Thursday, 30 September 2010

Stealth Socialism: The EPA Takes Aim At Home Appliances

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Your car and your light bulbs were not enough.The Environmental Protection Agency needs to throw its considerable weight around some more, in an end run toward the finish line to impose a socialist America. The EPA, apparently the agency of choice to enforce a Nanny state, is now taking aim at everyone's home appliances -- vacuum cleaners, dishwashers, refrigerators, high-definition televisions, microwave ovens, residential and mobile home furnaces, fluorescent light fixtures, residential clothes washers and dryers, room and central air conditioners, and battery chargers. (Nancy Pelosi, Al Gore and the rest of the elite ruling caste, of course, are exempt.)

But industrial and trade outlets are by no means off the hook, as the EPA plans to include in its scheme commercial clothes washers, electric motors, water heaters, direct heating equipment and pool heaters.

Phony-baloney human-caused climate change; green jobs; carbon footprints; sustainable communities; noisy, spewing recycling trucks, complete with ugly barrels; and nonstop vehicle emissions testing all seemingly have failed to sufficiently browbeat the middle classes into submission, so the Obama Administration has decided to go for broke. And broke is exactly what most of us will be certainly not upwardly mobile if Americans fail to react to this latest usurpation of their right to freely create, market, and select products that work best.

Make no mistake. All this energy-efficient merchandise will work about as well as the energy-efficient toilets introduced in the 1990s; that is, they wont do the job, will require additional cycles, result in higher and lower thermostat settings, etc., to which the government will react with punitive fines or worse.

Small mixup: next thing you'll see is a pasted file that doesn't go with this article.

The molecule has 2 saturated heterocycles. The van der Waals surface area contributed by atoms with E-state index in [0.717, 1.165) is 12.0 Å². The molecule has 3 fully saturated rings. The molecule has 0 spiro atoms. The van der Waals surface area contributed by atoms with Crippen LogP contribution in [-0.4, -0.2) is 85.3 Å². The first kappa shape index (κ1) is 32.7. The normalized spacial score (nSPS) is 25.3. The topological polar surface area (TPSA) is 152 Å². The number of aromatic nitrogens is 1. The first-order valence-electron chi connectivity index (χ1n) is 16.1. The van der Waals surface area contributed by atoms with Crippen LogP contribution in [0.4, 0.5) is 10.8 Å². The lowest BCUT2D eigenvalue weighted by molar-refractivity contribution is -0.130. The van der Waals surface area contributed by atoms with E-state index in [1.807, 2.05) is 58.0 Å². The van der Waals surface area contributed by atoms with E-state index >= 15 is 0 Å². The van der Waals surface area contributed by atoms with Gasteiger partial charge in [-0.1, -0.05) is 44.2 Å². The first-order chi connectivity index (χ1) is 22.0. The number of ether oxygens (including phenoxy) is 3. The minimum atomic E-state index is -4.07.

Young people under the age of 25 do not remember what life was like pre-1980, so don't expect any help from them. Their idea of choice is the number of apps on their cell phones. They've also been privy to a skewed view of history, having received nothing but social studies and politically correct propaganda during their school years and oh, yes, surveillance. In short, they're acclimated.

The EPA was established in 1970 under the Richard M. Nixon Administration, purportedly to address the noble purpose of highly visible pollution in certain localities, such as peculiarly situated towns in Nixon's home state of California. Such initiatives, of course, typically cite noble causes confirming the adage that no good deed goes unpunished.

But leftists had long had other intentions for a cabinet-level environmental agency, as far back as 1962 when Rachel Carson wrote her best-seller, Silent Spring, on the indiscriminate use of pesticides. While a few salient scientific points were made in the book, the Left picked up her banner, merged itself with the antiwar movement of the Vietnam era, and moved to supplant mankind with Nature, the new god, and the Founders' ideals with Mental Health, the new goddess. In May 1969, U Thant of the United Nations gave the planet only ten years to avert environmental disaster; the following month, he blamed the bulk of planetary catastrophe on the United States.

With the subsequent massive infiltration by the Left of educational institutions and government itself at all levels, the perfect platform finally existed to launch a nightmarish series of policies that would serve to greatly empower the state, compromise U.S. sovereignty and redistribute the wealth all with the blessing of the American people under a crisis-disaster mentality. The crisis approach proved so successful that it was exploited ad infinitum, promoting one leftist cause after another for the next 45 years. Anyone who didn't go along was said to have mental health issues, which effectively ended the subject.

The Secretary of Energy Advisory Board (SEAB) was first chartered under George H. W. Bush's administration. It was wisely disbanded by his son, President George W. Bush, thanks to his Energy Secretary, Samuel Bodman. But Steven Chu re-established the SEAB this past August, and soon announced: Were going to make people save money for themselves.